Amid this global financial turmoil, the Asian Development Bank announced in December it is providing a $500 million loan to the Indonesian government to clean up the legendary Citarum River. The Citarum runs long and deep in the nation’s subconscious as it was the main economic artery of one of the first historic kingdoms in the country: the ancient Tarumanegara.
Over the last few decades, the longest river in West Java has become one of the world’s most polluted waterways. The loan package will be delivered over the next 15 years and aims to improve the lives of up to 10 million people. So should we be happy about it?
A few days before the Manila-based lender announced its intentions, the People’s Alliance for Citarum, or ARUM, backed by a petition from 170 NGOs from Indonesia and overseas, demanded the ADB withdraw its funds from the Citarum River project. ARUM had been monitoring and studying the proposed project and was alarmed when the ADB disregarded its criticisms, even though in many aspects it ran against ADB’s own guidelines.
The problem ARUM has with the Citarum project relates to the lack of transparency and participation in the project’s planning and proposed implementation. As things stand now, ARUM is concerned that displaced people will not be adequately compensated and because there is no transparency, the project will end up being a haven of corruption on a local, national and international level.
So far, the ADB has not listened to ARUM’s concerns at all. Therefore they are continuing their struggle through advocacy inside Indonesia and overseas, to raise the awareness of all the stakeholders of the Citarum project, to demand transparency and participation in all stages of the project. There are several fishy details floating around among those interested in the Citarum.
For instance, there is the story that the Indonesian government only asked for $50 million for the west Citarum canal project that would secure Jakarta’s clean water needs. If this story is true, why does the ADB want to lend 10 times more? ARUM also found that several signatures in a technical assistance document submitted by ADB’s hired consultants appeared to be written by the same hand. ADB did not respond in any way to ARUM when it voiced its concerns, and silence fuels speculation and suspicion that there is monkey business going on.
How did the Citarum River get so polluted in the first place? There could be various reasons but up among the most important ones would be corruption and lack of transparency and communication. Besides corruption and the absence of transparency is the lack of communication and cooperation between government departments and the different levels of government. All this happens because of our inadequate laws. In the case that we have adequate laws, poor law enforcement makes a mockery of the regulations.
We have areas designated for industries and areas where industries should not be built, but in practice, these rules mean nothing. We have laws that are designed to protect the environment from industrial waste, but the laws can be bent if you have money. Households and cities can use rivers as garbage dumps and no one cares. No wonder in the short time since the 1980s that saw the rise of industries in West Java, we have destroyed the most important river in West Java. Now, instead of fishing in the Citarum, scavengers collect used water bottles and recyclable trash.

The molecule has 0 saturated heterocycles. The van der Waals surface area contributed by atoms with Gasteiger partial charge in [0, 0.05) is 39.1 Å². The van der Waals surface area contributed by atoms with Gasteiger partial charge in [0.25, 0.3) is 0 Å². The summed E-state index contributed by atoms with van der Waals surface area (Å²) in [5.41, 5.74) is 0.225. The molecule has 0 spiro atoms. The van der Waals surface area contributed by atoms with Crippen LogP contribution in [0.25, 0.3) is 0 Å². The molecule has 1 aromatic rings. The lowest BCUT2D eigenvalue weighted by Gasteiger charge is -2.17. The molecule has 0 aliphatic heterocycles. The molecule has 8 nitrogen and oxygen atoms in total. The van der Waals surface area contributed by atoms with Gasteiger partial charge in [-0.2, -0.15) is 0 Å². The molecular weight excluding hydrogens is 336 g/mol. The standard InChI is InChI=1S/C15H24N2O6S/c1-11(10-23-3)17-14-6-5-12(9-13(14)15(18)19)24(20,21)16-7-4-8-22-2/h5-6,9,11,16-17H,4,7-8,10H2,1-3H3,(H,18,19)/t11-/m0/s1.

Some eight years ago, an environmental organization established a forum aimed at bringing together communities to alleviate the Citarum’s plight. They had planned reforestation and educational programs, but these have obviously been less than successful. At the time of the launching of the forum, the director of the state-owned electricity company called to attention the alarming rate of pollution from households and factories along the river. Pollution in Citarum affects the turbines at three dams Saguling, Cirata and Jatiluhur that provide electricity for much of western Java. As the river is choked, experts predict its volume will shrink and eventually the turbines would stop spinning. Java’s western part will experience serious power shortages.
Recently, the governor of West Java announced a plan to dredge the Citarum flowing through the Bandung district as an attempt to fight the annual flooding of the Dayeuhkolot and the Majalaya districts. The last dredging was conducted two years ago, he said, while admitting dredging is only a temporary solution to the flooding. The governor said that for a comprehensive and sustainable solution, there needs to be reforestation upriver. Again this statement indicates the lack of cooperation between different levels of government and between different departments.
It is impossible to describe all the woes faced by Citarum in just a few words, but it is clear that it is folly for the ADB to lend us $500 million if it is going to be wasted. Without transparency and participation from the beginning through to the future management of the rejuvenated river, sustainable ecology and social and economic welfare is a dream that will never happen. In fact, from the information in the public domain, it looks like corruption is already going on in the highest levels, and more is planned in the future.
Bramantyo Prijosusilo is a writer based in Jakarta .